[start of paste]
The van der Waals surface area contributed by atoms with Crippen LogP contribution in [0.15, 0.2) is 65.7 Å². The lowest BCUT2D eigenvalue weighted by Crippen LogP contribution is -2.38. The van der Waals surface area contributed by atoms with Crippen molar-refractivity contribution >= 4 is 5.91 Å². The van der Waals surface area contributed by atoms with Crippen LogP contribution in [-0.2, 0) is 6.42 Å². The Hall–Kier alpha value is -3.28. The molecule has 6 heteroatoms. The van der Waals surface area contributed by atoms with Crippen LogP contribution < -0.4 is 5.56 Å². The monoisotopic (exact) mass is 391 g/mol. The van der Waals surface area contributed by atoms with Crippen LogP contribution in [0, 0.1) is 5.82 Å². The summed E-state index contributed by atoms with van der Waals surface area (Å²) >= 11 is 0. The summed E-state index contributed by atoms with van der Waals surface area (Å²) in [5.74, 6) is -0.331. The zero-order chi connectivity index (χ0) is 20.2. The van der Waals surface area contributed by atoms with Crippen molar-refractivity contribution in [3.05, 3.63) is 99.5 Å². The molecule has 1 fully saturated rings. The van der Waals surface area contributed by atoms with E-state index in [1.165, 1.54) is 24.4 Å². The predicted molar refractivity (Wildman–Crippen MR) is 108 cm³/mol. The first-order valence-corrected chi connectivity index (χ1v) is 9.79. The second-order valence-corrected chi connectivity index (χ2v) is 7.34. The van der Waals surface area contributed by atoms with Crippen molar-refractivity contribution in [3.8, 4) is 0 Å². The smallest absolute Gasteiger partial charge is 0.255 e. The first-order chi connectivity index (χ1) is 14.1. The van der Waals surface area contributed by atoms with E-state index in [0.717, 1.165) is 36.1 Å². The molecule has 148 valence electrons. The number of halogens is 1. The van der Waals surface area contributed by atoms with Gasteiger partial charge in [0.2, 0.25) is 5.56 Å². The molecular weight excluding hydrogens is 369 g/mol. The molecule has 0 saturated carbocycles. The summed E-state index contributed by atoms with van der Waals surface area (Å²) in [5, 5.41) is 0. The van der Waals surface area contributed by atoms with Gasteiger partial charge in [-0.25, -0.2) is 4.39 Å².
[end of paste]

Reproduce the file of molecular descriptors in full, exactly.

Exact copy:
The van der Waals surface area contributed by atoms with Crippen LogP contribution in [0.15, 0.2) is 65.7 Å². The lowest BCUT2D eigenvalue weighted by Crippen LogP contribution is -2.38. The van der Waals surface area contributed by atoms with Crippen molar-refractivity contribution >= 4 is 5.91 Å². The van der Waals surface area contributed by atoms with Crippen LogP contribution in [-0.2, 0) is 6.42 Å². The Hall–Kier alpha value is -3.28. The molecule has 6 heteroatoms. The van der Waals surface area contributed by atoms with Crippen LogP contribution < -0.4 is 5.56 Å². The monoisotopic (exact) mass is 391 g/mol. The van der Waals surface area contributed by atoms with Crippen LogP contribution in [0, 0.1) is 5.82 Å². The summed E-state index contributed by atoms with van der Waals surface area (Å²) >= 11 is 0. The summed E-state index contributed by atoms with van der Waals surface area (Å²) in [5.74, 6) is -0.331. The zero-order chi connectivity index (χ0) is 20.2. The van der Waals surface area contributed by atoms with Crippen molar-refractivity contribution in [3.05, 3.63) is 99.5 Å². The molecule has 1 fully saturated rings. The van der Waals surface area contributed by atoms with E-state index in [1.165, 1.54) is 24.4 Å². The predicted molar refractivity (Wildman–Crippen MR) is 108 cm³/mol. The first-order valence-corrected chi connectivity index (χ1v) is 9.79. The second-order valence-corrected chi connectivity index (χ2v) is 7.34. The van der Waals surface area contributed by atoms with Crippen molar-refractivity contribution in [3.8, 4) is 0 Å². The smallest absolute Gasteiger partial charge is 0.255 e. The first-order chi connectivity index (χ1) is 14.1. The van der Waals surface area contributed by atoms with E-state index in [0.717, 1.165) is 36.1 Å². The molecule has 148 valence electrons. The number of halogens is 1. The van der Waals surface area contributed by atoms with Gasteiger partial charge in [0.2, 0.25) is 5.56 Å². The molecular weight excluding hydrogens is 369 g/mol. The molecule has 0 saturated carbocycles. The summed E-state index contributed by atoms with van der Waals surface area (Å²) in [5, 5.41) is 0. The van der Waals surface area contributed by atoms with Gasteiger partial charge in [-0.25, -0.2) is 4.39 Å².